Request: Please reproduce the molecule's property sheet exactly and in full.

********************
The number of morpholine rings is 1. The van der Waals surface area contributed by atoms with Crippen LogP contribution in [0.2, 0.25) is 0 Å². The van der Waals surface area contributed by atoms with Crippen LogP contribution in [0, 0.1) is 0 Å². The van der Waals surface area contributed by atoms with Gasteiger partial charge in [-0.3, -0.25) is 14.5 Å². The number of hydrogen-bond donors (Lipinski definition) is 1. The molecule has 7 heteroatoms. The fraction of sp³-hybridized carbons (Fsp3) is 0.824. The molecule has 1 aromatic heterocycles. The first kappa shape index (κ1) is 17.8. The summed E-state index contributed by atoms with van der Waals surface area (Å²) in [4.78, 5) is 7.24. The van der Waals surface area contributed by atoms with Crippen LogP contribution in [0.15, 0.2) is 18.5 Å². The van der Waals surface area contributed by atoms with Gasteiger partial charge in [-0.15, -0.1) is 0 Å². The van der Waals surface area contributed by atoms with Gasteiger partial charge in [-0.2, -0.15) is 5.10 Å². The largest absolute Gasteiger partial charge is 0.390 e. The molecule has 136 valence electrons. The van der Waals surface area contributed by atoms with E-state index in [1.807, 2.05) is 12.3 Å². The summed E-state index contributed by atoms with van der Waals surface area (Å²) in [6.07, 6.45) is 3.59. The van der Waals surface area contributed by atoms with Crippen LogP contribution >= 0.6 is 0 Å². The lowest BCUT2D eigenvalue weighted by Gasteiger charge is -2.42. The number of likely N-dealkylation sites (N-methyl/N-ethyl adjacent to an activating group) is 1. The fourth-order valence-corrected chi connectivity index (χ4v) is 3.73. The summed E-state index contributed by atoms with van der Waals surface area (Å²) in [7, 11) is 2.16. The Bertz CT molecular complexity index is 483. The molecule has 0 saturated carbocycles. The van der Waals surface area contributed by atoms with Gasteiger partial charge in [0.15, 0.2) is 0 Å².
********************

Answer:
The number of morpholine rings is 1. The van der Waals surface area contributed by atoms with Crippen LogP contribution in [0.2, 0.25) is 0 Å². The van der Waals surface area contributed by atoms with Crippen LogP contribution in [0, 0.1) is 0 Å². The van der Waals surface area contributed by atoms with Gasteiger partial charge in [-0.3, -0.25) is 14.5 Å². The number of hydrogen-bond donors (Lipinski definition) is 1. The molecule has 7 heteroatoms. The fraction of sp³-hybridized carbons (Fsp3) is 0.824. The molecule has 1 aromatic heterocycles. The first kappa shape index (κ1) is 17.8. The summed E-state index contributed by atoms with van der Waals surface area (Å²) in [4.78, 5) is 7.24. The van der Waals surface area contributed by atoms with Crippen LogP contribution in [0.15, 0.2) is 18.5 Å². The van der Waals surface area contributed by atoms with Gasteiger partial charge in [-0.15, -0.1) is 0 Å². The van der Waals surface area contributed by atoms with Gasteiger partial charge in [-0.2, -0.15) is 5.10 Å². The largest absolute Gasteiger partial charge is 0.390 e. The molecule has 136 valence electrons. The van der Waals surface area contributed by atoms with E-state index in [1.807, 2.05) is 12.3 Å². The summed E-state index contributed by atoms with van der Waals surface area (Å²) in [6.07, 6.45) is 3.59. The van der Waals surface area contributed by atoms with Crippen LogP contribution >= 0.6 is 0 Å². The lowest BCUT2D eigenvalue weighted by Gasteiger charge is -2.42. The number of likely N-dealkylation sites (N-methyl/N-ethyl adjacent to an activating group) is 1. The fourth-order valence-corrected chi connectivity index (χ4v) is 3.73. The summed E-state index contributed by atoms with van der Waals surface area (Å²) in [7, 11) is 2.16. The Bertz CT molecular complexity index is 483. The molecule has 0 saturated carbocycles. The van der Waals surface area contributed by atoms with Gasteiger partial charge in [0.15, 0.2) is 0 Å².